Prosecutors frequently allow defendants who are charged with this count to plead to the lesser charge of “Possession of Marijuana (Greater than 5 Ounces)” (MCL 333.7403(2)(d)), a misdemeanor with a maximum jail sentence of one year and/or $2,000.00 in fines. Alternatively, a defendant who is between the ages of 17 and 21 (or between 21 and 24 years of age, with permission of the prosecutor) may be eligible for sentencing under the Holmes Youthful Trainee Act (“HYTA”, MCL 762.11). HYTA is a deferred sentencing program that recognizes that when people are young, they often make stupid mistakes that should not haunt them for the rest of their lives. If a defendant is sentenced under HYTA, the court allows the defendant to offer a guilty plea, but takes the plea “under advisement” without entering it as a conviction. The court will then place the defendant on probation for a term set by the court. A defendant who successfully completes the probation will have all charges dropped and no public record of the offense will remain. However, a defendant who does not successfully complete the HYTA probation will have his/her probation revoked, the conviction will be entered, and a new (usually harsher) sentence will be imposed without a trial. HYTA status may be granted by a judge as many times as the judge wants; there is no “one per lifetime” limitation (although many judges do have a “one HYTA” policy. (It should be noted that a deferred sentence under MCL 333.7411—a program similar to HYTA—applies only to simple possession charges, and is not available for defendants charged with manufacturing, delivering, or possessing with intent to deliver marijuana or any other controlled substance.)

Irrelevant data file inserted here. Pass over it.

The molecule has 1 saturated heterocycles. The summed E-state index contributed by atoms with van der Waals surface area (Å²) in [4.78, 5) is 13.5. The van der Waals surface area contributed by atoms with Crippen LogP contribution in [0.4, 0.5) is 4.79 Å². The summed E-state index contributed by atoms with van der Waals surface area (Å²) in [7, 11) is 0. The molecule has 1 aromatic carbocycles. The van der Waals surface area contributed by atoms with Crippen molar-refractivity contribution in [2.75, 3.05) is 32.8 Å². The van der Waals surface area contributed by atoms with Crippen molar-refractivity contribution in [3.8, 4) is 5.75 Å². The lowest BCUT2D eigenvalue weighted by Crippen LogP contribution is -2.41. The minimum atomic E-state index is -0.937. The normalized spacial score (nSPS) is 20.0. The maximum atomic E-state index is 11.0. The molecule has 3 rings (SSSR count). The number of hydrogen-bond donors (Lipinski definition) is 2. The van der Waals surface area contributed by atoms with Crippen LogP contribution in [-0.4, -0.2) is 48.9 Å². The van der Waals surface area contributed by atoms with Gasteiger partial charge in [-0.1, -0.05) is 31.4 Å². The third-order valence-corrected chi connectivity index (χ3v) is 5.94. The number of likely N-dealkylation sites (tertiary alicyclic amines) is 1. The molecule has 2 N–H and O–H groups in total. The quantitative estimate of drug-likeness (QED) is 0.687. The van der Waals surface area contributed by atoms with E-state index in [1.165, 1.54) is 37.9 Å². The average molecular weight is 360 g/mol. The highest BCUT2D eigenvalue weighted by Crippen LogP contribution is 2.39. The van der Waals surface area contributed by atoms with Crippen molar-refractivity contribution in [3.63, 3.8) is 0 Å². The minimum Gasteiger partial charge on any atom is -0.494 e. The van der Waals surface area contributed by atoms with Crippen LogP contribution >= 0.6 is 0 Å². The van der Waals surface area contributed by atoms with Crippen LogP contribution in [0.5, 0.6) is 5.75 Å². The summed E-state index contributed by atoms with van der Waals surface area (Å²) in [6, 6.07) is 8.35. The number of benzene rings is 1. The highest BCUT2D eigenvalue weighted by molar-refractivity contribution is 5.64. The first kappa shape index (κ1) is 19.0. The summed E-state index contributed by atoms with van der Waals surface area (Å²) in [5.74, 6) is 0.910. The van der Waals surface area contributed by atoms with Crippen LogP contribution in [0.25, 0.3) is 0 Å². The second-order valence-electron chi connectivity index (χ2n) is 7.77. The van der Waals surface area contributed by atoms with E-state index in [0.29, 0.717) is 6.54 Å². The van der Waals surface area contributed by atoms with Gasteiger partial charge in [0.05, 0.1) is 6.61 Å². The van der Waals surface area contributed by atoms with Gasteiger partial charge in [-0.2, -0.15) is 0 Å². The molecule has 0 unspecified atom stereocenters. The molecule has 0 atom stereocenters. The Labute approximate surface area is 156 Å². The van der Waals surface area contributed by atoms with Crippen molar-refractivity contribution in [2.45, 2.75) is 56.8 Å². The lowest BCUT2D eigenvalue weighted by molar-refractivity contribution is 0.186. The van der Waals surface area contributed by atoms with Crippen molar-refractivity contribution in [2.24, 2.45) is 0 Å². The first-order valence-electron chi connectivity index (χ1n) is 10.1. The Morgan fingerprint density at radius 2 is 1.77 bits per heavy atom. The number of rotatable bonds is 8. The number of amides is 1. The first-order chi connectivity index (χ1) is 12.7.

A defendant convicted under this statute will typically be sentenced under the Michigan sentencing guidelines, and it is impossible to say for sure what the sentence will be in any particular case because sentences are fact-specific. While fines and probation are common, many defendants are also sentenced to serve time in the county jail. It is rare for first-time offenders to receive sentences exceeding 12 months, which would require the defendant to go to prison. All defendants who are convicted under this statute and who are not sentenced to prison are subject to at least a 6 month suspension of their drivers licenses. (A prior conviction on a drug charge within seven years results in a mandatory suspension of the license for one year.) The court has no discretion on drivers license sanctions.
1Maximum sentence shown is for a first-time felony offender. Prior felonies make a defendant liable for “Habitual Offender” (“HO”) sentencing enhancement. Thus, for a defendant with one prior felony or attempted felony (“HO2”), the maximum sentence raises to 72 months (6 years); for a defendant with two prior felonies or attempted felonies (“HO3”), the maximum sentence raises to 96 months (8 years); and a defendant with three or more prior felonies or attempted felonies (“HO4”) faces a maximum sentence of 15 years in prison. Additionally, defendants with prior convictions for drug offenses—even in other jurisdictions—are subject to doubling of the maximum fines and imprisonment.